He said, "Yeah, I can do that."
And, just as I would with Jordan, I said, "You're going to remember this in the game?"
He went, "Yeah, sure."
So I'm out there, and it's unbearably hot. First at bat, Reggie takes the pitcher to the warning track—boom—and does the pose.
The next inning he comes out to me and says, "How was that?"
I figure I'll push him a bit. He's a competitor, right? So I say, "It was pretty good, Reggie, but you could probably do better, pose it a little longer."
He looks at me, real serious, and says, "I'm going to take him deep the next time."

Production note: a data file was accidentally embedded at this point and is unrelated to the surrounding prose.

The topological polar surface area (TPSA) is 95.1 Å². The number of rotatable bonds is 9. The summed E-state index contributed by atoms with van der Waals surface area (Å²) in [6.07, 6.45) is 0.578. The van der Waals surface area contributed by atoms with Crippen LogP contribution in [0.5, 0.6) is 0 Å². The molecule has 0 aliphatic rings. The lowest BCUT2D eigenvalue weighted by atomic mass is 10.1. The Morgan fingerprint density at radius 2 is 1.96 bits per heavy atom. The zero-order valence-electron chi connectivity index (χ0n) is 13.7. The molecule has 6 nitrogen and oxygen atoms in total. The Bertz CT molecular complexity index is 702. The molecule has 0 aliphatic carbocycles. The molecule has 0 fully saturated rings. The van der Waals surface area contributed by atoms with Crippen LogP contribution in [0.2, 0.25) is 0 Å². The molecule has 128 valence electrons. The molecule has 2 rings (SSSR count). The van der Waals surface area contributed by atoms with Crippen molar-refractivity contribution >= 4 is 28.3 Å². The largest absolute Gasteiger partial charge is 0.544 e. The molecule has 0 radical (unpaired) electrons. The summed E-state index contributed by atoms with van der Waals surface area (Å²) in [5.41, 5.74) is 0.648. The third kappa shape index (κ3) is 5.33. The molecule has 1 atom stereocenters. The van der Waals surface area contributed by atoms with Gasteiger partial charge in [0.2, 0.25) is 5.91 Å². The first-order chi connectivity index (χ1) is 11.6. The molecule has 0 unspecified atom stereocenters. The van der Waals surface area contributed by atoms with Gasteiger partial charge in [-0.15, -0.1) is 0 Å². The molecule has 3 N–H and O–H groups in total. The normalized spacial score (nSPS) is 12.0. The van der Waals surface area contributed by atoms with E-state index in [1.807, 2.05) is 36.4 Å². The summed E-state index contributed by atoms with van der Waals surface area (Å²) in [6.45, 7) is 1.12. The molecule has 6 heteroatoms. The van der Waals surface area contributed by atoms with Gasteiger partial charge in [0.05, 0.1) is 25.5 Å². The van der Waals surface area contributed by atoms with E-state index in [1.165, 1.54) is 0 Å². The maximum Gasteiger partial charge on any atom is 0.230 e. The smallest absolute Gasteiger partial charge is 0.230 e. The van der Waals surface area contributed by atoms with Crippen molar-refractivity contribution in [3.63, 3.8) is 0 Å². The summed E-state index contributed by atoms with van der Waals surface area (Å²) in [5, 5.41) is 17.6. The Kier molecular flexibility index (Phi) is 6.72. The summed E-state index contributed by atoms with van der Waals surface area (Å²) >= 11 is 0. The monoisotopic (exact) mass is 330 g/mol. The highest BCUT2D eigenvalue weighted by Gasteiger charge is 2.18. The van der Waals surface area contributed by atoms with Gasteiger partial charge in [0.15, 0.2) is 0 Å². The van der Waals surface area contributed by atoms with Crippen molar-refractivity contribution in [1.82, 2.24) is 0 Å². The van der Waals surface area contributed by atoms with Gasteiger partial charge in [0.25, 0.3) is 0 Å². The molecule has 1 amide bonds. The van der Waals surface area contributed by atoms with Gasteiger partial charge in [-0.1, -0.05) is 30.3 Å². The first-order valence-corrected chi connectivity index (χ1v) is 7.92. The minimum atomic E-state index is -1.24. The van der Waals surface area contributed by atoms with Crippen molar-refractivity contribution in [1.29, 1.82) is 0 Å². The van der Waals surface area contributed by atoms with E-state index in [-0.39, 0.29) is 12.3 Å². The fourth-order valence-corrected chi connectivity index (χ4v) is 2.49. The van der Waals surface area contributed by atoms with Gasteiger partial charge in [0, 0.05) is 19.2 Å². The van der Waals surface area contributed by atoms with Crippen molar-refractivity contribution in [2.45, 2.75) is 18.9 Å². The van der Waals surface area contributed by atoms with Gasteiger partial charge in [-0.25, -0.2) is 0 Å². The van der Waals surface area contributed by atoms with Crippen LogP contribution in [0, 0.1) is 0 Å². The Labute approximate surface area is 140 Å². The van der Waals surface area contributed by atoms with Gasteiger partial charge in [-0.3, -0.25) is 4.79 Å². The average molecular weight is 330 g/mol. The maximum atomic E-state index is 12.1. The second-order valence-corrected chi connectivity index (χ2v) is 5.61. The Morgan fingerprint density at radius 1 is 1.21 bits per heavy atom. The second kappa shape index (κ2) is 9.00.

Drunk fans used to throw coins—Reggie used to wear a helmet out in rightfield—so coins are flying out from the upper deck: nickels, quarters. It's like a war zone. But I stick with it.
Next time up, Reggie does it. He takes the pitcher deep. And you know what he does? He just stands there, in perfect pose, then walks halfway to first base before beginning his trot. Later he comes out to rightfield and goes, "How was that?" Guy was amazing.
So was Earl Weaver. He had that raspy cigarette voice, always cursing. He was old school baseball. In the early '70s I was assigned to capture him arguing with umpires. If you ever saw Earl argue, he screamed like crazy. So I was sitting on the dugout steps in Minnesota, and he asked, "What are you doing here?"